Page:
[arin-ppml] IPv4 Transfer Policy Change to Keep Whois Accurate

Ted Mittelstaedt tedm at ipinc.net
Fri May 13 00:44:57 EDT 2011

On 5/12/2011 4:15 PM, Matthew Kaufman wrote:
> On May 12, 2011, at 3:19 PM, Owen DeLong wrote:
>> Forcing customer to use NAT is not within the scope of ARIN policy
>> and I do not consider the failure or refusal to do so to be a
>> manipulation of need. NAT is a degraded subset of internet access
>> services.
> My point is that someone with lots of addresses that they *could*
> free up can still claim they need more fairly easily.
>> There are many providers of much smaller size that are equally
>> expert at dealing with ARIN justified need. I do not believe your
>> argument hold water.
> They don't have enough money to play as the price approaches
> infinity, however.
>> As I said, I think with needs-basis, the value of N tends to be
>> larger than it will be without N.
> And I think you're wrong on that point.
>>> One could argue, for instance, that *with* a needs basis Comcast
>>> might end up holding nearly all the space... but without a needs
>>> basis it might be an investment banking firm instead, who'd then
>>> lease the space out to move providers than just Comcast.
>> I think you have a number of assertions there which are not at all
>> proven:
>> 1.	I think it is unlikely $CABLECO could demonstrate 12 month need
>> for all the addresses on their first go. Other providers and
>> end-users, will therefore be likely able to obtain some fraction of
>> the address space.
> Maybe. But a very small number of players with lots of money and
> needs justification will be able to dominate the buy side trivially.
> And very small amounts of gaming turn a /14 of need into a /13 or
> /12, whereas the same amount applied to a tiny request for a /24
> isn't so interesting.

I will make one comment on this here.  If there is gaming that will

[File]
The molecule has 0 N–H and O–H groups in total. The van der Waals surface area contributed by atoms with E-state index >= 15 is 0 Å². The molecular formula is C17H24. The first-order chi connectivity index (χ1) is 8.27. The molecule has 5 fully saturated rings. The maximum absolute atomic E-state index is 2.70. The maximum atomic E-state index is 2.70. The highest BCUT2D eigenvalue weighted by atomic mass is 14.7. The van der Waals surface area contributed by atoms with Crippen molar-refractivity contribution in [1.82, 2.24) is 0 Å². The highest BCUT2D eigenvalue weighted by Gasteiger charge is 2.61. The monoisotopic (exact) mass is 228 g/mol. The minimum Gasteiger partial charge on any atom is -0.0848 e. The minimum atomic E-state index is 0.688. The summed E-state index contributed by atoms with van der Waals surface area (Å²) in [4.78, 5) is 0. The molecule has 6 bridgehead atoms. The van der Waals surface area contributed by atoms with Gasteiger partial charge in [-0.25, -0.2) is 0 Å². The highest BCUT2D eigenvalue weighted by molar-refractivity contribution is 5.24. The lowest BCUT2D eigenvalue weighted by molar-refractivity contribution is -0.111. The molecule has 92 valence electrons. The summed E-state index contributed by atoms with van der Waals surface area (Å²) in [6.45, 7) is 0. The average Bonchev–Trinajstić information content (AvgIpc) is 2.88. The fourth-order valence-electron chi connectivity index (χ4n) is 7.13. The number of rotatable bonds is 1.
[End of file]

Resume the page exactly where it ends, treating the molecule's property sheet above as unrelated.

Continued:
go on I suggest we look at the example of the US economy from the
15 years prior to 2007.  As we all know there was a lot of financial
gaming.  But in the beginning it started with the large orgs, ie: Enron.
And the economy didn't melt down.  It wasn't until Ma & Pa Kettle
got into the home flipping in the mid 2000's and we had thousands
and thousands of little small fish ALSO gaming that the system

I think as long as the gaming is the large orgs the RIR's will be
able to handle it but once the small ISP's get into the act we will
end up with the dfz routes exploding and the system melting down.


>> 2.	I have no reason to believe that $CABLECO would not be ahead of
>> the investment banking firm in line for the addresses as I suspect
>> $CABLECO generally pays more attention to the goings on at ARIN
>> than does $INVESTMENT_BANK.
> One would assume that some of the folks here who have an interest in
> making money by speculating on IPv4 space are planning on having a
> source of cash with which to do that.
>> 3.	There is nothing to prove that $INVESTMENT_BANK would not prefer
>> to lease all the addresses to $CABLECO vs. dealing with multiple
>> tenants. In fact, there are many things to suggest that such a
>> model would be highly preferable as it would maintain roughly the
>> same revenue while simultaneously reducing costs which generally is
>> viewed favorably by most of the investment bankers I know.
> Unknown, but possible. In fact, $CABLECO might be able to afford an
> exclusive deal. But then this is NO DIFFERENT than $CABLECO going and
> getting that much space itself.. so who cares? In either case your
> doomsday scenario of a few big providers holding most of the space
> happens, and needs justification did nothing to prevent it.
> Matthew Kaufman _______________________________________________ PPML
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